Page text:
By Katerina Rudiger, Chief Community Officer
Last week the Department for State and Communities and Local Government announced an allocation of £28 million for six schemes designed to provide specialist tailored support to help over 18,000 disadvantaged people (disabled, lone parents, 50+, low qualified, those living in deprived areas) into work.
On the face of it, the £28 million funding seems a lot, but if we combine tax losses, benefits and health payments the cost of unemployment to the individual, society and our economy is much higher. Furthermore, labour market access and progression are real issues for those groups who have consistently much lower employment figures than the average. With Brexit and restrictions around access to foreign labour looming on the horizon, tapping into wider, more local talent pools has never seemed more pressing.
It’s striking how quickly a jobseeker can face multiple barriers – take John for example, a 54 year old former engineer who found himself signing on after being made redundant and having had to look after an ill family member. His confidence dropped rapidly within just a few months as his job search led no-where and he contemplated changing sectors and taking an admin job in order to get back into the labour market.
So is government right to ‘throw money at the problem’ of tackling barriers into work?
At CIPD we have long advocated for a more targeted approach to help disadvantaged people into work – more than that, we’ve asked you all to roll up your sleeves and use your unique HR skills and experiences to tackle the problem by mentoring jobseekers on our Steps Ahead programme. The programme has been immensely effective, showing that targeted, face-to-face interventions can make a real difference. Indeed, what started out as a small pilot only young jobseekers could access, has grown over the past five years into a programme that has recently reached 5,000 mentees and now supports parent and carer returners and 50+ jobseekers, as we recognise that these groups grow in importance as youth unemployment figures ease off. Based on our experience, any efforts focusing on specialised support for these groups, who often face multiple barriers into work, is a good idea.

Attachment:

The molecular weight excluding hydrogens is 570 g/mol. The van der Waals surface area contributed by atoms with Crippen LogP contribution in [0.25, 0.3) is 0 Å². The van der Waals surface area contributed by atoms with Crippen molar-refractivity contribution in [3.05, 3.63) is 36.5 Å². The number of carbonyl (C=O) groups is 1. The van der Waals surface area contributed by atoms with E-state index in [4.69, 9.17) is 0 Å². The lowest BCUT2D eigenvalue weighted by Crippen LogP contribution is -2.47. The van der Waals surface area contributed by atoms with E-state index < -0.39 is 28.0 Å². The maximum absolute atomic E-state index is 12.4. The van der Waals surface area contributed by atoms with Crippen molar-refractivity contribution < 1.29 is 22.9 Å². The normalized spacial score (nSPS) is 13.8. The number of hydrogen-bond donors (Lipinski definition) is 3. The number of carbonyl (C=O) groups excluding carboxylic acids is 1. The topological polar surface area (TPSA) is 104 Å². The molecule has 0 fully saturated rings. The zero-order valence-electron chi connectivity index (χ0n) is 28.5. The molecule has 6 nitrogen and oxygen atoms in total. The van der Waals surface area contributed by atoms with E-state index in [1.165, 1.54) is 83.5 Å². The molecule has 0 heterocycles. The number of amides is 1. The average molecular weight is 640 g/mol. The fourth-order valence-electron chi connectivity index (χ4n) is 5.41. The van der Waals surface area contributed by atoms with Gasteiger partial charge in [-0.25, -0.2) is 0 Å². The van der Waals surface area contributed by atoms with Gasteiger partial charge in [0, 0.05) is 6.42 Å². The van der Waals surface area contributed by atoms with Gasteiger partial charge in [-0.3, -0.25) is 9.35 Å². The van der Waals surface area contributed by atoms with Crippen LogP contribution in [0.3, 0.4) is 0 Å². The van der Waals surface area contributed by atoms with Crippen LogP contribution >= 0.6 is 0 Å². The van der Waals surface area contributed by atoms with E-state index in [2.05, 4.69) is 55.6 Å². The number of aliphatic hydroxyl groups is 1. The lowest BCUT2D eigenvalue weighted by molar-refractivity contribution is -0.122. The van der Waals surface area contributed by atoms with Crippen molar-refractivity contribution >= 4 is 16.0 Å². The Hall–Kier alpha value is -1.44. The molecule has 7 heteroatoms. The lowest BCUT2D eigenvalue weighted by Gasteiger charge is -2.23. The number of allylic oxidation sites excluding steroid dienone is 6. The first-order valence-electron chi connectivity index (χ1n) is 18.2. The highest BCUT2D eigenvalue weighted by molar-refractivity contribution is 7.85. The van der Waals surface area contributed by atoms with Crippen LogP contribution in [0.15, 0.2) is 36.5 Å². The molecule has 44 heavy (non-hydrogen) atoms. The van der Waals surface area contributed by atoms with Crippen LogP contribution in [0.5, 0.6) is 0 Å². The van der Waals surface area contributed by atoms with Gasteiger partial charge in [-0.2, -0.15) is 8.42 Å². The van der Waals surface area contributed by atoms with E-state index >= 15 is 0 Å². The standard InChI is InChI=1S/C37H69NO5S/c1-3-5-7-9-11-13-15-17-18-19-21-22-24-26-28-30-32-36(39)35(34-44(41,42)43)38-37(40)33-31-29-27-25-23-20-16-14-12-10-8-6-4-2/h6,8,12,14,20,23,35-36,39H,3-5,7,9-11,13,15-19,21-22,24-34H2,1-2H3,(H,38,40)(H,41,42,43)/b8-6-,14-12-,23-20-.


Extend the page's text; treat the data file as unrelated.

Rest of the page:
It’s also worth noting the funding is aimed at communities and has a very local approach – as opposed to central funding. Again, with our work in particular around the parent and carer returners, we have seen how crucial a local approach is. In order to reach those that benefit the most from our targeted mentoring intervention, we need to work with on the ground referral partners as most of the people we are trying to target would have dropped out of the labour market. Also, the DCLG’s focus on up-skilling and business-led training is commendable. As our mentee cohort show, even short periods out of the labour market have a detrimental impact on jobseekers skills – or at least on the perception of their skills.
And yet – despite all these good points it would be a mistake to conclude that government spending alone in this area will fix the problem. As we know there are still significant barriers on the employer side. Outcomes from our parent and carer returner Steps Ahead programme show that even with direct support from a HR professional, there are still barriers that are hard to overcome in order for this group to access work and in particular, availability of suitable work options that can fit around their other commitments.
We are pleased to report that our mentee John recently found a job as a software engineer, thanks to his mentor Maria, who helped him with his CV and prepped him for interviews. But just as important as providing jobseekers with tailored support and helping them to up-skill or sell their skills, is focused work with employers - who are notably absent from the proposed schemes - around changing employer mind-sets and behaviours on what people who traditionally struggle with labour market access, have to offer.
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Totally agree. It’s striking how quickly a jobseeker can face multiple barriers.
25 Sep, 2017 10:26
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